The Gunung Stong State Park (GSSP) also known as Jelawang Jungle lies in central Kelantan. There are several peaks in the area, the most popular among climbers and hikers are Gunung Stong, Gunung Ayam and Gunung Baha. The other popular attraction is the seven-tiered Stong Waterfalls, reputed to be the highest in Southeast Asia. Not far from GSSP lies a group of caves formed over 225-million years ago. Collectively known as the Dabong limestone caves, the caves have now become a staple part of the tourism packages offered by tour operators to GSSP.
We took a sleeper train to Dabong, Kelantan. The train was scheduled to depart Singapore at 7pm and reach Dabang the next day at 618 am. The train departed on time but reached Dabong at around 9 am. It is the norm for KTM trains to be delayed, especially for longer journeys.
The Dabong train station and nearby food-stalls were crowded with hikers. Most of them were Malaysians and probably took the same train as us. Our guide was supposed to meet us at the train station, but there was no sight of him. We wondered around, looking lost, hoping that our guide would notice us. After 15 mins, a guy claiming to be from the tour agency we engaged, approached us. He told us that all the available guides were engaged but he would try to put us in another group with a guide. He instructed us to have breakfast first at one of the food-stall while he made arrangement for us. We waited for another 30 mins before a young handsome chap by the name of Yo, approached us, introducing himself as our tour guide. Somehow, the tour agency had managed to find a tour guide just for our group. (Later, we were informed that all the tour guides operating in Stong State Park belong to the same tour guide cooperative even though they may be working for different tour agencies.) After some discussion on the itinerary followed by more waiting time, we finally set off on our trek. By then, it was already 11 am.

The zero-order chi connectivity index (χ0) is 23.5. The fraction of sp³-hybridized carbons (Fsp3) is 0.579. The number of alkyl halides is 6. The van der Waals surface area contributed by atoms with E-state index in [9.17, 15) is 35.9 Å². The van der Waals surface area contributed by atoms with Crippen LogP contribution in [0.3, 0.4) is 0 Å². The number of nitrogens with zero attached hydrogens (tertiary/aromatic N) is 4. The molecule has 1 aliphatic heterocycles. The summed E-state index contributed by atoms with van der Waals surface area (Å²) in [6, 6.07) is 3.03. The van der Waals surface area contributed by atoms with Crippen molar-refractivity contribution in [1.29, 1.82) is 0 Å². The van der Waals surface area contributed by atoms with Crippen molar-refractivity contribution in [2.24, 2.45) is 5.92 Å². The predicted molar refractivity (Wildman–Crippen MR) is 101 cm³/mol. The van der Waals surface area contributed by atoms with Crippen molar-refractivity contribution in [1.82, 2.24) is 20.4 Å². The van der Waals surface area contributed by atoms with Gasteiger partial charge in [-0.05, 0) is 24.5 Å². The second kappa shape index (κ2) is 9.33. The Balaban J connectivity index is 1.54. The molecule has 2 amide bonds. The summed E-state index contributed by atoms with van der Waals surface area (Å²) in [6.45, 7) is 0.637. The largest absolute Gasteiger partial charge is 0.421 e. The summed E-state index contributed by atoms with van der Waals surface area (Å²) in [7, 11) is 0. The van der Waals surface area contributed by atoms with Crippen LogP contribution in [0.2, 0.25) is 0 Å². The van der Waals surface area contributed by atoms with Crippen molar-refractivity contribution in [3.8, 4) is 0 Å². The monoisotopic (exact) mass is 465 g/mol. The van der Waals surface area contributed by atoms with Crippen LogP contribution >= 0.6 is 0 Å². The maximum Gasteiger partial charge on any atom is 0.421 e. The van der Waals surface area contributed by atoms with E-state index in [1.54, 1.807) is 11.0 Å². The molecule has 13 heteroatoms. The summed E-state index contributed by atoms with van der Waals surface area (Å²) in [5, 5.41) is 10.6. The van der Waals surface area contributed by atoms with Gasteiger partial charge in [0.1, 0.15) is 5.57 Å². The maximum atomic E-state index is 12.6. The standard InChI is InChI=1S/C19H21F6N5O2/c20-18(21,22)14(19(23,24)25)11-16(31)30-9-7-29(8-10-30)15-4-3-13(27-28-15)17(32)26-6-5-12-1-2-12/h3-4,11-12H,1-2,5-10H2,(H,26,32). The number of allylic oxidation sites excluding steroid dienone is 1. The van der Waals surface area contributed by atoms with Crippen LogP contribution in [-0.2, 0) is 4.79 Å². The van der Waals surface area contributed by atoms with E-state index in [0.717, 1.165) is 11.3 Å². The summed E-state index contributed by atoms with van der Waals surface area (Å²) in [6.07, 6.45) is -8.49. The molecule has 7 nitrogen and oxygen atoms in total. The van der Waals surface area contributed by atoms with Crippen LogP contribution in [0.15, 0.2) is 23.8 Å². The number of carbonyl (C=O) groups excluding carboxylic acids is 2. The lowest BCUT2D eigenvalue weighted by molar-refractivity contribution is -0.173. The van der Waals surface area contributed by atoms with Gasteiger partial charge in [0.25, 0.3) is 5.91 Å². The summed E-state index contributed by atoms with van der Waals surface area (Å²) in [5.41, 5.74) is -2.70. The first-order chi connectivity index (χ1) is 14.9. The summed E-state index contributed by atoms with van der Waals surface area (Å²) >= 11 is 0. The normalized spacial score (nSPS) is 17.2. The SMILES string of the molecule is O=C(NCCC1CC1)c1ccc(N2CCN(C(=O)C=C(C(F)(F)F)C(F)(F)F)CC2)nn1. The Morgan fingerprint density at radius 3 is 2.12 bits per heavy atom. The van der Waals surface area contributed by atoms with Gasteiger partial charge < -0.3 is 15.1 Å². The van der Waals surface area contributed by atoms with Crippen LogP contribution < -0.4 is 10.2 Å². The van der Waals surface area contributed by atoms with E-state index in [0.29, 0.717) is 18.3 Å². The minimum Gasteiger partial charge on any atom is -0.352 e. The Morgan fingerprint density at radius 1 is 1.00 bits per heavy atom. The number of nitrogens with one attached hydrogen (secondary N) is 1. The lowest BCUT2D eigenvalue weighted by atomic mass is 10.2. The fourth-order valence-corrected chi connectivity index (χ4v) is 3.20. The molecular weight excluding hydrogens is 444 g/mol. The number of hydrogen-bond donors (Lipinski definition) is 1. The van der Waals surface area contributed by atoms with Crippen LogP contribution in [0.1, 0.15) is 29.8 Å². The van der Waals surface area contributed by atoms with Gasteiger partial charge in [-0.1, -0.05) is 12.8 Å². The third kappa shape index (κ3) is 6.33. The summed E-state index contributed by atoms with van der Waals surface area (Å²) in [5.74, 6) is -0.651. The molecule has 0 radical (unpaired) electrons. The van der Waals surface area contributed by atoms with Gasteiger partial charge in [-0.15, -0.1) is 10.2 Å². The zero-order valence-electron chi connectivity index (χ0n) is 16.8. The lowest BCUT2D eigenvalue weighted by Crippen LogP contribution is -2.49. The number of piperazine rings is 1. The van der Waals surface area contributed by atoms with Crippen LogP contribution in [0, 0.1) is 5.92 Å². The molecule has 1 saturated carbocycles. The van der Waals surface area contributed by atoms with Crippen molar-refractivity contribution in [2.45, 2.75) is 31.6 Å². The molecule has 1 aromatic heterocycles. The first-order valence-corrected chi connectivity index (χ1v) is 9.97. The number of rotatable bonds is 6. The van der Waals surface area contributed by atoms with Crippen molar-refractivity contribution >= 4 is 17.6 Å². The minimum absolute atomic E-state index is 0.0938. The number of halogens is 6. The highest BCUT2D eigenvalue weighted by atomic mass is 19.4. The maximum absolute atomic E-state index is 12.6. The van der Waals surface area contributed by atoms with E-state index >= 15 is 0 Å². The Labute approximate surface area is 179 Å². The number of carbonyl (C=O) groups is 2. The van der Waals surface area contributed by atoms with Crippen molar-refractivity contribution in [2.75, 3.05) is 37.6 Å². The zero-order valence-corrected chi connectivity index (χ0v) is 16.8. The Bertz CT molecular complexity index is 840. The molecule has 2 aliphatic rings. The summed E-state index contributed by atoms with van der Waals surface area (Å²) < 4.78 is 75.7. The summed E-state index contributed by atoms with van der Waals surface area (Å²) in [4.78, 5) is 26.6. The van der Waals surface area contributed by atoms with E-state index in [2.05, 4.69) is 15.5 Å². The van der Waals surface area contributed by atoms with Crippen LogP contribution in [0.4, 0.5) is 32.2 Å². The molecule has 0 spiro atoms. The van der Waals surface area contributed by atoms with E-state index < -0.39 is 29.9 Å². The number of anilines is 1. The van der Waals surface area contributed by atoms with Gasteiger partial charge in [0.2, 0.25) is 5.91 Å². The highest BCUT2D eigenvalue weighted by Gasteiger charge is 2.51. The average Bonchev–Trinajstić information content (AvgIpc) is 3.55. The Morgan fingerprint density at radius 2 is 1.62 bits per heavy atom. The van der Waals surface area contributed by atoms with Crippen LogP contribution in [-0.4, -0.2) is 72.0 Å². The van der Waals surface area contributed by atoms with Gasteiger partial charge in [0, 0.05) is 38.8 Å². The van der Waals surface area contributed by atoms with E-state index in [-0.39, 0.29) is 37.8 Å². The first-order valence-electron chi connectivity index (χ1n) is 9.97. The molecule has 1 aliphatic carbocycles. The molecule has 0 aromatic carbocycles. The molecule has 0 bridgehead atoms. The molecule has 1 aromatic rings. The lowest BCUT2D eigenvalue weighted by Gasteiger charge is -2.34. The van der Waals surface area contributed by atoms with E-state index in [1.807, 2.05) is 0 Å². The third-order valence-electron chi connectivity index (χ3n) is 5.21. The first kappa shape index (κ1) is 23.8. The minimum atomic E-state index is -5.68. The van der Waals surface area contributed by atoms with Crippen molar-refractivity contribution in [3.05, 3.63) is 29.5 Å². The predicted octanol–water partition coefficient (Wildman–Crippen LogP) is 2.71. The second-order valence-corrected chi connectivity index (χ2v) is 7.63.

Below is our trek itinerary (which was only firmed up an hour before the trek)
Day 1: Explore limestone caves in the vicnity of Dabong.
Day 2: Climb Gunung Baha, Gunung Stong and Gunung Ayam
(Due to time constraint, we didn’t attempt Gunung Ayam)
Day 3: Climb Stong Waterfall
There are many limestone caves near the vicinity of Dabong. Among the popular ones are Gua Gelap (Dark Cave), Gua Kris (Kris Cave, Kris is a Malay word for sword), Gua Pagar (Fence Cave) and Gua Ikan (Fish Cave). We visited all the caves excepted Gua Ikan which had been badly vandalized by graffiti. I would say that Gua Gelpa which has an average width of less than one arm length is the most interesting cave. Due to its narrowness, we had to manoeuvre through it in an Indian file. Half-way through the cave there is a small opening just above ground level, where we had to lie flat on our back to crawl through. There are many bats hanging from the cave ceilings. One of the most interesting inhabitants of the cave is Whipscorpion which looks like a hybrid between scorpion and spider (http://www.clubsnap.com/forums/showthread.php?p=5483043)
After our cave exploration, we returned to the train station for a late lunch, followed by a 2 hrs trek to our campsite – Baha Camp. Baha Camp is located at the top of the main fall of the seven tier Stong Waterfall. The main fall with a drop of 270m is one of the tallest in West Malaysia. The other tiers of the waterfall with less impressive drops are located above Baha Camp. To reach the camp, we had to cross the river and scale up steep inclines of between 60 to 90 degrees.
Baha Camp has two camping grounds, one on each side of the river, that can accommodate between 150 and 200 people at one time. There are also a few wooden huts which serve as the sleeping quarters and kitchen of the mountain guides. There is a small shop that sells sweets and snacks but not meals or drinking water. A small hut over a dug-in hole serves as the camp toilet. There is no water tap or flush in the toilet. Toilet users are to bring their own water (scoop from the river) in for washing and flushing down their wastes.
We set up our improvised tents using groundsheets, ponchos, army arc of fire sticks (basically just stakes that act as tent pegs) and nylon strings. Our tents were filmsy and exposed to the nature elements. When it started to drizzle in the first night, we shifted our stuffs discreetly to the mountain guides’ kitchen, hoping to sleep under shelter on the kitchen benches. Unfortunately this move was discovered by one of the mountain guides who told us to return back to our tents.